A Medicare beneficiary contacted Kepro with concerns about not being able to get treatment at the hospital. The beneficiary went to the emergency department at the hospital with searing pain. The beneficiary had to walk a long distance to the treatment room. She asked for a wheelchair and was told that none were available. She was finally given a lounger with wheels but had to transfer to another chair once she reached the treatment room. The chair she was given to sit in was so uncomfortable, so she asked for other accommodations and was told there was nothing else available. She finally decided to leave because she could not take the pain any longer. She called Kepro to complain and was told that the issues she discussed would not be available in the medical record. However, she was offered the opportunity for Immediate Advocacy to address her concern.
The Clinical Care Coordinator (CCC) was able to conference call with an urgent care center a few blocks from the beneficiary’s home. The facility staff confirmed that they would take the beneficiary’s insurance and stated that the waiting room was not busy at all. The beneficiary was extremely appreciative and said she was going to go to the urgent care as soon as the call was complete.
Per the Centers for Medicare & Medicaid Services (CMS), “through the Community Health Access and Rural Transformation (CHART) Model, CMS aims to continue addressing disparities by providing a way for rural communities to transform their health care delivery systems by leveraging innovative financial arrangements as well as operational and regulatory flexibilities.” If you are interested in receiving additional information and updates about the CHART and to learn more about how CMS is addressing rural disparities, please subscribe to the CHART listserv.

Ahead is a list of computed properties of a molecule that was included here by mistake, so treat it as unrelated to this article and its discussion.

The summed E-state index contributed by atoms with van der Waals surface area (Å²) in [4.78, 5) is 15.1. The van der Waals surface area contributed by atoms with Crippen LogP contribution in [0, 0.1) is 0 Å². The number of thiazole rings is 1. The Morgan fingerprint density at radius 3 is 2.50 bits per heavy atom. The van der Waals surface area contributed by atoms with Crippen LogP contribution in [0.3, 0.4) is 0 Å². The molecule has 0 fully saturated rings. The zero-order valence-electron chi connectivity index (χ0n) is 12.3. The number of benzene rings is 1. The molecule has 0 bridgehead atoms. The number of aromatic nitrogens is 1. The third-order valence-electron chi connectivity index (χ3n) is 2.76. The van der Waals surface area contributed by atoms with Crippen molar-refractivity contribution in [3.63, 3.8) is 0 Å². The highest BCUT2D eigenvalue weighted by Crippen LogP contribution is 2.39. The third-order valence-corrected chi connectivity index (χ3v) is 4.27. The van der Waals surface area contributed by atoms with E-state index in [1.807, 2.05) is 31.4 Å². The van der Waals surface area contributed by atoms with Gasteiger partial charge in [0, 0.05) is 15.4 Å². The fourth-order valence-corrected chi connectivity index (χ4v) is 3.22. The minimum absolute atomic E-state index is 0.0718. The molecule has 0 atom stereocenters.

One of the roles of Kepro Outreach staff is to build relationships and collaborate with county health departments. These organizations help distribute BFCC information to their stakeholders, to ensure that they are aware of the services that Kepro provides. If you are a partner or stakeholder and are interested in collaborating with Kepro, please reach out to the Outreach Specialist for your state. Below is a testimonial from a county health department in Utah.
The Davis County Health Department/Area Agency on Aging has had an excellent working relationship with Kepro's Outreach Team. As a health department, we run a county-wide Coalition for Abuse Prevention of the Elderly (CAPE) which is a multi-disciplinary team focused on alleviating the effects of elder abuse in our community. Kepro gave a wonderful presentation to our coalition, which is comprised of Area Agency on Aging staff, local law enforcement, Adult Protective Services, victim advocates, domestic violence services, and many other community partners. As a result of this interaction, we were able to help promote Kepro in many of our county-wide newsletters. Kepro also was able to help me personally when my mother-in-law was being prematurely discharged from a long-term care facility by providing me with timely information and walking me through the appeal process.
- Davis County Health Department, Utah
Publication No. R146810-218-10/2021. This material was prepared by Kepro, a Medicare Quality Improvement Organization under contract with the Centers for Medicare & Medicaid Services (CMS), an agency of the U.S. Department of Health and Human Services. The contents presented do not necessarily reflect CMS policy.